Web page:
While the parasitic residual resin curing theory is worth serious consideration, I don’t think that is what is happening with the models I’m printing. Here’s why:
We don’t experience that defect with any of the five Form 2 printers we’ve had (we presently have 2 on hand which operate nearly 24/7). We have experienced circular opening distortion only with both of the Form 3 printers we’ve had. This tends to indicate that the issue is Form 3-specific.
That defect is not occurring anywhere else on the model one would expect to see parasitic resin pool. The defect only occurs in circular openings. This tends to indicate that the issue is specific to certain geometries.
The room in which we operate our printers is windowless. The artificial lighting we use in that room does not emit UV light. This tends to indicate that environmental UV light is not affecting the models.
Based on these factors, it is my opinion that parasitic curing of residual resin is not the cause. IMHO, the cause of the misshapen openings is specifically related to some characteristic of the Form 3 and only the Form 3 (or Form 3 firmware) in its present state of development.
If I am wrong and parasitic curing of residual resin is the cause of the misshapen circular openings, it does not explain the other serious defects we see on our Form 3-printed models such as layer shifting, mushy detailing and surface bulging. FL techs suggested two possible causes and recommended solutions:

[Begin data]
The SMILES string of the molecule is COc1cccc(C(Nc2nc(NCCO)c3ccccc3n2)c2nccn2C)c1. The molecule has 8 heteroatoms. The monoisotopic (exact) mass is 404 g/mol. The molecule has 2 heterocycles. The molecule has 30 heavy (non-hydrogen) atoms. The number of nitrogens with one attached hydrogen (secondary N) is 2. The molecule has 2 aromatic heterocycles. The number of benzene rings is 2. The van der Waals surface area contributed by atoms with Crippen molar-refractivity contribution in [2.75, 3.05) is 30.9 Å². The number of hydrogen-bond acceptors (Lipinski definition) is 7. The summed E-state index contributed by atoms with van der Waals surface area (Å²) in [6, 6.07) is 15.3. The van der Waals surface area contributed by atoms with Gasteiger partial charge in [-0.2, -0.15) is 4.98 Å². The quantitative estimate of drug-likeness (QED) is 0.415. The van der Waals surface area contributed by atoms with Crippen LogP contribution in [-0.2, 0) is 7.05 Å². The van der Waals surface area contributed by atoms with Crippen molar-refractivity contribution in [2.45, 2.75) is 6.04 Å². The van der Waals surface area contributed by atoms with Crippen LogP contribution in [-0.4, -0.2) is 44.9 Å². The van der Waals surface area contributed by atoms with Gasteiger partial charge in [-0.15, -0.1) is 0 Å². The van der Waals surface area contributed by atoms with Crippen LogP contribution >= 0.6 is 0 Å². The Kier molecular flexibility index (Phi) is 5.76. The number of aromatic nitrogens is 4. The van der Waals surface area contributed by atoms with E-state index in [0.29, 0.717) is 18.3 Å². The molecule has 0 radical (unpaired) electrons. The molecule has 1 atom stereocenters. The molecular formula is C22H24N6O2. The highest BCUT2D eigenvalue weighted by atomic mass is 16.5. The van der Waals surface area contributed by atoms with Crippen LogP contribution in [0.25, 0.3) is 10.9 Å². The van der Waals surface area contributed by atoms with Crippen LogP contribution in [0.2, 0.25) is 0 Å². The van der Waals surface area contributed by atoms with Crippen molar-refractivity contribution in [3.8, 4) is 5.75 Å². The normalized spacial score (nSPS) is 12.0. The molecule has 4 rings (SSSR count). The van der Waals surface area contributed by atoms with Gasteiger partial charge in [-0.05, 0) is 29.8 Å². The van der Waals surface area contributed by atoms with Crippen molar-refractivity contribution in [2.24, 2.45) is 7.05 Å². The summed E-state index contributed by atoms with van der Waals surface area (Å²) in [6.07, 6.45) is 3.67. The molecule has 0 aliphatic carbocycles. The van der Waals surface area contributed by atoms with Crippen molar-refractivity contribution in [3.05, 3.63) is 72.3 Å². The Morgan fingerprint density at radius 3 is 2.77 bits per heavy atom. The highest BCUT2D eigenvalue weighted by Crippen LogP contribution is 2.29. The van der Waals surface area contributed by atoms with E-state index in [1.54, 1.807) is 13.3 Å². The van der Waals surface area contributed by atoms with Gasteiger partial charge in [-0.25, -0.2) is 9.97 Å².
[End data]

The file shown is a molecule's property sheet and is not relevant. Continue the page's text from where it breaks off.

the models require more support to prevent those defects from occurring. This suggestion is a bit perplexing since, 1) the models print perfectly on our Form 2 with fewer supports, and 2) the Form 3 is explicitly advertised as needing fewer supports and smaller contact points than required by the Form 2 due to the Form 3 placing lower peel stresses on models. When more supports were added, we continued to experience the same defects.
we should only print at 100 microns, not 50 or 25. But test prints at 100 microns exhibited the same defects we experienced at 50 microns. Additionally, the characteristic “Aztec stair-stepping” visible in inclined and curved surfaces printed at 100 microns spoils the surfaces of the models making them unsellable.
So far, the two Form 3 printers we’ve had have not produced a single model our customers would accept. I look forward to running some print tests on our Form 3 with the updated firmware this weekend (the gray resin for the test has shipped, but not yet arrived). The test will include the battleship superstructure model shown in the photos above. I’ll post photos of the results.
Our Form 2s, on the other hand, routinely print beautiful models. The rare Form 2 print failures we experience normally indicate that the mirrors need some cleaning. Once cleaned, the printers resume producing beautiful models.
I remain hopeful that FL is resolving Form 3’s issues. There are features of the Form 3 I do find far superior to the Form 2 (optical cartridge, easier enclosure access for cleaning, bigger touchscreen, etc.) I am very anxious for the Form 3 to be able to produce sellable models like those we are get from our workhorse Form 2s. We want it and we need it.